So I saw a post on a funny pictures site...
"In the word "Scent", is the S or the C silent?"
In particular, how does the pronunciation of "scent" differ from "cent" and "sent"?
Small audio references would help me in particular.
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User dawnhunter of Reddit writes in the /r/Showerthoughts/ thread called In the word "scent", is it the S or the C that is silent?:
Here's what a google search brings up:
late Middle English (denoting the sense of smell): from Old French sentir ‘perceive, smell,’ from Latin sentire . The addition of -c- (in the 17th century) is unexplained.
So the c is silent and also shouldn't really be there.
Also, further down the thread, another comment says:
The 'c' was probably added because that was the style at the time.
Originally a hunting term. The -c- appeared 17c., perhaps by influence of ascent, descent, etc., or by influence of science. This was a tendency in early Modern English, also in scythe and for a time threatening to make scite and scituate.
Speakers of the Queen's English have no trouble with this; if neither letter in "scent"were silent, it would be pronounced like the beginning of "sceptic". Actually, the C is silent, making the word (to all but Professor Higgins-level phoneticians) identical to "sent". Coincidentally, there is a funny little foreign coin, cent, that is pronounced the same way.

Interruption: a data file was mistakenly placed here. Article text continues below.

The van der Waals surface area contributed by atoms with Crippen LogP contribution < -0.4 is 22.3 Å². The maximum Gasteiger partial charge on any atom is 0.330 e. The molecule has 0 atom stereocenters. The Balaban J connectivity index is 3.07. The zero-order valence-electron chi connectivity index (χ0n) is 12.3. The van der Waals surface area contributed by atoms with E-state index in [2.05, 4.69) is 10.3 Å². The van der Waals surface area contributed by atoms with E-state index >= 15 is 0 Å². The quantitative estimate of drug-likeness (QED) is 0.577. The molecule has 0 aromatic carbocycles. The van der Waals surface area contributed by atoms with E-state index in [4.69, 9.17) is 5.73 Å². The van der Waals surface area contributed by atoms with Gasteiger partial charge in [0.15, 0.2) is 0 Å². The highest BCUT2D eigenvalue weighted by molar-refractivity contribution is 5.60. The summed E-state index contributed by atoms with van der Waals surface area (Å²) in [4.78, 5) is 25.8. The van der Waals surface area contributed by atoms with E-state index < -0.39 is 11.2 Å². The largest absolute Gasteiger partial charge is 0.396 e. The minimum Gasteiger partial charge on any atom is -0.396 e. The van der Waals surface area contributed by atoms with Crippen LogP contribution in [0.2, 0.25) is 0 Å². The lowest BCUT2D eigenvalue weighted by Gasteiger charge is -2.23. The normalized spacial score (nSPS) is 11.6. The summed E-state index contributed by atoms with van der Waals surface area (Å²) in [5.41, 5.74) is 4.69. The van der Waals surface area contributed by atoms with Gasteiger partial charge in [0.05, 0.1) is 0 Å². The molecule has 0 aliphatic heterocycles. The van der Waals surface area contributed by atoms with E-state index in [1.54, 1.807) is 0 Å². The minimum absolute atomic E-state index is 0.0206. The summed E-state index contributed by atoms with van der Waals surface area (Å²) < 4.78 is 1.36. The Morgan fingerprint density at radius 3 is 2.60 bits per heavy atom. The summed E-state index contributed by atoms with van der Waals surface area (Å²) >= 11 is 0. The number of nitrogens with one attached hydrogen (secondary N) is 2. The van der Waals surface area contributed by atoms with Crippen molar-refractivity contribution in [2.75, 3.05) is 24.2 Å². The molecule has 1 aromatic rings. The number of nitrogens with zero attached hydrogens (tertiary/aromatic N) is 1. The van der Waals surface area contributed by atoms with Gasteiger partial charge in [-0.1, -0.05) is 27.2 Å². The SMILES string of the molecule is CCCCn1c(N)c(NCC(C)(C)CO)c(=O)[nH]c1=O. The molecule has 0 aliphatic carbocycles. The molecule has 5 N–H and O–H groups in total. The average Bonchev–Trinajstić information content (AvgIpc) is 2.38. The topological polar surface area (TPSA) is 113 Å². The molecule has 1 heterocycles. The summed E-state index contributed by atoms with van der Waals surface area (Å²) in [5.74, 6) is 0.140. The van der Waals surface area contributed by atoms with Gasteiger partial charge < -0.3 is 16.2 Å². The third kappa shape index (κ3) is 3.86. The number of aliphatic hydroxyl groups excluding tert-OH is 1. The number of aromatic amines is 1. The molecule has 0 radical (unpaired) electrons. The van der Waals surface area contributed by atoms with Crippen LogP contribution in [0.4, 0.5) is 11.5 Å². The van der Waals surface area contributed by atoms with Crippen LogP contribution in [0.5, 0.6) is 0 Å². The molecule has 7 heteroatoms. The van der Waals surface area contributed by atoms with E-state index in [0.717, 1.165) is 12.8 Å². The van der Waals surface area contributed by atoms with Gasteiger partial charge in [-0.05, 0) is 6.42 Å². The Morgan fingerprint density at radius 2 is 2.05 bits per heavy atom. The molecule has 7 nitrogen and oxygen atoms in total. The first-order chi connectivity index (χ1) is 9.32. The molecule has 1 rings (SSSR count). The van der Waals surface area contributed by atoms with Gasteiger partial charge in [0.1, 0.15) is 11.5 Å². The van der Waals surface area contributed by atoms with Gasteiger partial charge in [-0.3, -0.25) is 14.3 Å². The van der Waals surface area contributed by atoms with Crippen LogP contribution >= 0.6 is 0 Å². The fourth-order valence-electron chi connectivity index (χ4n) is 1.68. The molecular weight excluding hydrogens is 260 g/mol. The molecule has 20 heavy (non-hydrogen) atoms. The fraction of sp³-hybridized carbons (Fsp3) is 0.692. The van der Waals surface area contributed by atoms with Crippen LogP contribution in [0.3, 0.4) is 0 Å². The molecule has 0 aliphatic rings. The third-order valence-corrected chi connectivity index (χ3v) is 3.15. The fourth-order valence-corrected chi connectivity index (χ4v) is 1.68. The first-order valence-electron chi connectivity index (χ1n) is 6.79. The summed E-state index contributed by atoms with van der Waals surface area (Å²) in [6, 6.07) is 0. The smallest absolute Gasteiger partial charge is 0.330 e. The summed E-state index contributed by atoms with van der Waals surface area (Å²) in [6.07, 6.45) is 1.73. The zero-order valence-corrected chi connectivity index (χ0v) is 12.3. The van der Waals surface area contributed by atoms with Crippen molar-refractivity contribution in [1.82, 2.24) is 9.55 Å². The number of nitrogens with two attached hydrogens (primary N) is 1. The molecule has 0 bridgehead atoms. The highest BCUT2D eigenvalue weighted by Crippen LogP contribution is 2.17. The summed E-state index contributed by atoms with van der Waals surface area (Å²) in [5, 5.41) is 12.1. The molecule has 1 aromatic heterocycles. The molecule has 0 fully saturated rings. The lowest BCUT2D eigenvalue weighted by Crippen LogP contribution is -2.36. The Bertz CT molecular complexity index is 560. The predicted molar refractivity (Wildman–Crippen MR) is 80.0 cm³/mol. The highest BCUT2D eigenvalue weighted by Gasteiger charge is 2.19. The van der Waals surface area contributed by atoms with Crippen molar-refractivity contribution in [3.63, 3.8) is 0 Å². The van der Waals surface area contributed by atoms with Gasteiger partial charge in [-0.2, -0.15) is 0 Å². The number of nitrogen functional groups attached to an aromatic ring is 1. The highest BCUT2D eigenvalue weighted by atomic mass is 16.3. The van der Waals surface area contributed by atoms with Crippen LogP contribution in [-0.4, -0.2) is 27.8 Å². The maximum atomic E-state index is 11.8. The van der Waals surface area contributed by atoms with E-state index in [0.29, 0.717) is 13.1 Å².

(I understand the question may be harder for those across the Atlantic; that is just one of the many disavantages of having left the British Empire all those years ago.)
Neither letter is silent. Both make the same sound /s/ And when two identical sounds are put together in the same word English, they are almost always said as if they were one sound. So we say [s] instead of [ss].
The fact that the C was added later is irrelevant, as it was likely added because it would not change the pronunciation of the word.
Silent letters in English were usually at one time pronounced (whether in English or the originating language). The P in pneumonia is silent because we don't say /pn/ at the beginning of words. The W in write is silent because we can't say /wr/.
Analyzing a letter as being silent is more of a last resort thing, what you do when no other rule of English orthography will work.
"Sc" in "scent" or "science" is used as a consonant digraph (two consonant combined to make one sound); therefore, neither are silent (they are being used as a consonant digraph). "Sc" in "scare" is used as a consonant blend (two consonants combined to make two different sounds), so the two different usages can't be compared effectively.